On with the race: Couldn't have asked for a better day than what we got. The air temp was around 65, a slight breeze, clear skies, and the sun was out. The race staff said that the water temp was 70, but it wasn't even close. I might have opted to go without the wetsuit if it actually felt like 70, but it wasn't. The water was fairly clear, didn't have a nasty taste, and the seaweed wasn't too bad even though it has grown since I was in last week. The .75 mile swim was not a bad distance, and wasn't all that difficult in terms of finishing it. However, swimming in a pool with lane lines is bade enough because I consistently smack the lane line 5 or 6 times in a 2000 yard swim at the Y. Put me in open water, and my internal direction is turned askew and that .75 miles can turn into a mile in a hurry. Usually, with the blender of people that make up a triathlon swim, I am pretty much cattled into the right general direction. My time was 21 minutes, 8 minutes slower than the fastest times, but 5 minutes faster than the swim time of 2007.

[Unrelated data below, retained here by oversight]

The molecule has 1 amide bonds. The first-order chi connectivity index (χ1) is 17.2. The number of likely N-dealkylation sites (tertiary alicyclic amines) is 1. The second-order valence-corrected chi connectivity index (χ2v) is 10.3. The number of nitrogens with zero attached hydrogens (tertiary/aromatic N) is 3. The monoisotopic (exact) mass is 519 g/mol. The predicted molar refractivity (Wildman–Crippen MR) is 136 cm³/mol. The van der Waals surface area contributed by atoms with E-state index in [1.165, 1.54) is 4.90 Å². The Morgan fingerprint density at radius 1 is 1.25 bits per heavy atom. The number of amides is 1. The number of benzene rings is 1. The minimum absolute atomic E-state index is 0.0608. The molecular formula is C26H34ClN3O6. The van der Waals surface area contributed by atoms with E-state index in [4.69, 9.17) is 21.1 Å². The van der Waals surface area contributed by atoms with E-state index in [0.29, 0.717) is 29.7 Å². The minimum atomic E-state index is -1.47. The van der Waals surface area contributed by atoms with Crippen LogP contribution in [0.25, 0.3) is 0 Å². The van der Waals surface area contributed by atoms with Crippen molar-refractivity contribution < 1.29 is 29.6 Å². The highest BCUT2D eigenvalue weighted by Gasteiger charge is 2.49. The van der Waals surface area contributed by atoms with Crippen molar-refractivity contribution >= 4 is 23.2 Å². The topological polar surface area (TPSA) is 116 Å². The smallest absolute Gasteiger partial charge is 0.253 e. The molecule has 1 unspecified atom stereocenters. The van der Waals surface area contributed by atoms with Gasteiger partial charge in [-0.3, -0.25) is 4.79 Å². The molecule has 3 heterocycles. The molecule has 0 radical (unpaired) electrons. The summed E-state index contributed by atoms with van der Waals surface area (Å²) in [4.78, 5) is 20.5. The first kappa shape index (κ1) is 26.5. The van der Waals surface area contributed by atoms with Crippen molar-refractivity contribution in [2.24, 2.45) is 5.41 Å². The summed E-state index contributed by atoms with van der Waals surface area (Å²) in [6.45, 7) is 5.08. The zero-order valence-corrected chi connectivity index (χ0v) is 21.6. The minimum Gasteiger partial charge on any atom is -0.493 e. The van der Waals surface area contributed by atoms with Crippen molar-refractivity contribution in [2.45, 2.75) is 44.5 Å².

My transition times have also improved, so instead of taking a day to get into mode it only takes me half as long. The longest aspect of this one, was getting the wetsuit off and putting my socks on to get out onto the bike. It went pretty smooth, other than forgetting my sunglasses, which wasn't as bad as it could've been.